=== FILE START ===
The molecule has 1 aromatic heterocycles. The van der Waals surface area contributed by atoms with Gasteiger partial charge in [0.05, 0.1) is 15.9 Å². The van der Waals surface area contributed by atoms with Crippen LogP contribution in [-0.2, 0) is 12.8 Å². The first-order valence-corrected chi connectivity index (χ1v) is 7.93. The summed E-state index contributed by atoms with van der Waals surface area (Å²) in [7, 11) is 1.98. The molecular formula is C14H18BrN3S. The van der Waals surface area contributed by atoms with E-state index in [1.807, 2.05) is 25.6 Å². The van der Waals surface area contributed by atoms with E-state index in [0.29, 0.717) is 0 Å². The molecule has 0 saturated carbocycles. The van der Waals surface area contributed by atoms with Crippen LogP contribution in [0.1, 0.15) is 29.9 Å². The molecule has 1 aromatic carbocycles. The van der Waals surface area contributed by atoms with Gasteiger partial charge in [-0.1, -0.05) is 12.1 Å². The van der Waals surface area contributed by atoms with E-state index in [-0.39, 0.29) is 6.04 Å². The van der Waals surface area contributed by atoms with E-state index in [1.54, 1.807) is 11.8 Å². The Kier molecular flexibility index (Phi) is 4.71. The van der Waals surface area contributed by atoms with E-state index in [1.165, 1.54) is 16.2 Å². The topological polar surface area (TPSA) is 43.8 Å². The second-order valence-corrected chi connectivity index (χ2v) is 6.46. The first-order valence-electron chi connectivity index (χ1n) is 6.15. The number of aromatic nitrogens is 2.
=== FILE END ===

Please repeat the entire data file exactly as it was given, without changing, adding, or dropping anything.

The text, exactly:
The molecule has 1 aromatic heterocycles. The van der Waals surface area contributed by atoms with Gasteiger partial charge in [0.05, 0.1) is 15.9 Å². The van der Waals surface area contributed by atoms with Crippen LogP contribution in [-0.2, 0) is 12.8 Å². The first-order valence-corrected chi connectivity index (χ1v) is 7.93. The summed E-state index contributed by atoms with van der Waals surface area (Å²) in [7, 11) is 1.98. The molecular formula is C14H18BrN3S. The van der Waals surface area contributed by atoms with E-state index in [1.807, 2.05) is 25.6 Å². The van der Waals surface area contributed by atoms with E-state index in [0.29, 0.717) is 0 Å². The molecule has 0 saturated carbocycles. The van der Waals surface area contributed by atoms with Crippen LogP contribution in [0.1, 0.15) is 29.9 Å². The molecule has 1 aromatic carbocycles. The van der Waals surface area contributed by atoms with Gasteiger partial charge in [-0.1, -0.05) is 12.1 Å². The van der Waals surface area contributed by atoms with E-state index in [-0.39, 0.29) is 6.04 Å². The van der Waals surface area contributed by atoms with E-state index in [1.54, 1.807) is 11.8 Å². The Kier molecular flexibility index (Phi) is 4.71. The van der Waals surface area contributed by atoms with E-state index in [1.165, 1.54) is 16.2 Å². The topological polar surface area (TPSA) is 43.8 Å². The second-order valence-corrected chi connectivity index (χ2v) is 6.46. The first-order valence-electron chi connectivity index (χ1n) is 6.15. The number of aromatic nitrogens is 2.